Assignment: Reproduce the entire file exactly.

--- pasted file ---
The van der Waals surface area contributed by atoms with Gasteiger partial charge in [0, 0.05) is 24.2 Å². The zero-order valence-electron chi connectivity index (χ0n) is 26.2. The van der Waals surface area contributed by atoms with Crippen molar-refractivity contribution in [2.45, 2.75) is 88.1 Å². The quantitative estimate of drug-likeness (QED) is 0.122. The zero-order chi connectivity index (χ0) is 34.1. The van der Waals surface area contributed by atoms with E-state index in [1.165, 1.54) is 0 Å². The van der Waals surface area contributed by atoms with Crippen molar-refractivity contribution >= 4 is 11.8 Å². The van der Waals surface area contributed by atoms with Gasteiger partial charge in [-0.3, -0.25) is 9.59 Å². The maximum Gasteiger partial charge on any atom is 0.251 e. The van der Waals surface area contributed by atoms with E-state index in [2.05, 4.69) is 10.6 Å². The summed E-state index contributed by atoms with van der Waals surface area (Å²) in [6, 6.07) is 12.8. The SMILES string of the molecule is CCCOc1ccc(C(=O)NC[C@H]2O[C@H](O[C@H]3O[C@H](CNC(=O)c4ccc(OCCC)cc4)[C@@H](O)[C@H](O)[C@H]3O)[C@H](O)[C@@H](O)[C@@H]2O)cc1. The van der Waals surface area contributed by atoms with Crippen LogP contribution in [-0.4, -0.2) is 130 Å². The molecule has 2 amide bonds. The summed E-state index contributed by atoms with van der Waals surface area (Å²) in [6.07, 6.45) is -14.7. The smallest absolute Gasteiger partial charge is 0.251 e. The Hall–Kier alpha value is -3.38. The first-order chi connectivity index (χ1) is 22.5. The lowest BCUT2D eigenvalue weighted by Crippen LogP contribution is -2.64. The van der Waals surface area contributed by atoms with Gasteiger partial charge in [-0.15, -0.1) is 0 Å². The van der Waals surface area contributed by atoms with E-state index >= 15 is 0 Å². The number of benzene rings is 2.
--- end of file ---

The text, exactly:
The van der Waals surface area contributed by atoms with Gasteiger partial charge in [0, 0.05) is 24.2 Å². The zero-order valence-electron chi connectivity index (χ0n) is 26.2. The van der Waals surface area contributed by atoms with Crippen molar-refractivity contribution in [2.45, 2.75) is 88.1 Å². The quantitative estimate of drug-likeness (QED) is 0.122. The zero-order chi connectivity index (χ0) is 34.1. The van der Waals surface area contributed by atoms with E-state index in [1.165, 1.54) is 0 Å². The van der Waals surface area contributed by atoms with Crippen molar-refractivity contribution >= 4 is 11.8 Å². The van der Waals surface area contributed by atoms with Gasteiger partial charge in [-0.3, -0.25) is 9.59 Å². The maximum Gasteiger partial charge on any atom is 0.251 e. The van der Waals surface area contributed by atoms with E-state index in [2.05, 4.69) is 10.6 Å². The summed E-state index contributed by atoms with van der Waals surface area (Å²) in [6, 6.07) is 12.8. The SMILES string of the molecule is CCCOc1ccc(C(=O)NC[C@H]2O[C@H](O[C@H]3O[C@H](CNC(=O)c4ccc(OCCC)cc4)[C@@H](O)[C@H](O)[C@H]3O)[C@H](O)[C@@H](O)[C@@H]2O)cc1. The van der Waals surface area contributed by atoms with Crippen LogP contribution in [-0.4, -0.2) is 130 Å². The molecule has 2 amide bonds. The summed E-state index contributed by atoms with van der Waals surface area (Å²) in [6.07, 6.45) is -14.7. The smallest absolute Gasteiger partial charge is 0.251 e. The Hall–Kier alpha value is -3.38. The first-order chi connectivity index (χ1) is 22.5. The lowest BCUT2D eigenvalue weighted by Crippen LogP contribution is -2.64. The van der Waals surface area contributed by atoms with Gasteiger partial charge in [-0.15, -0.1) is 0 Å². The van der Waals surface area contributed by atoms with E-state index >= 15 is 0 Å². The number of benzene rings is 2.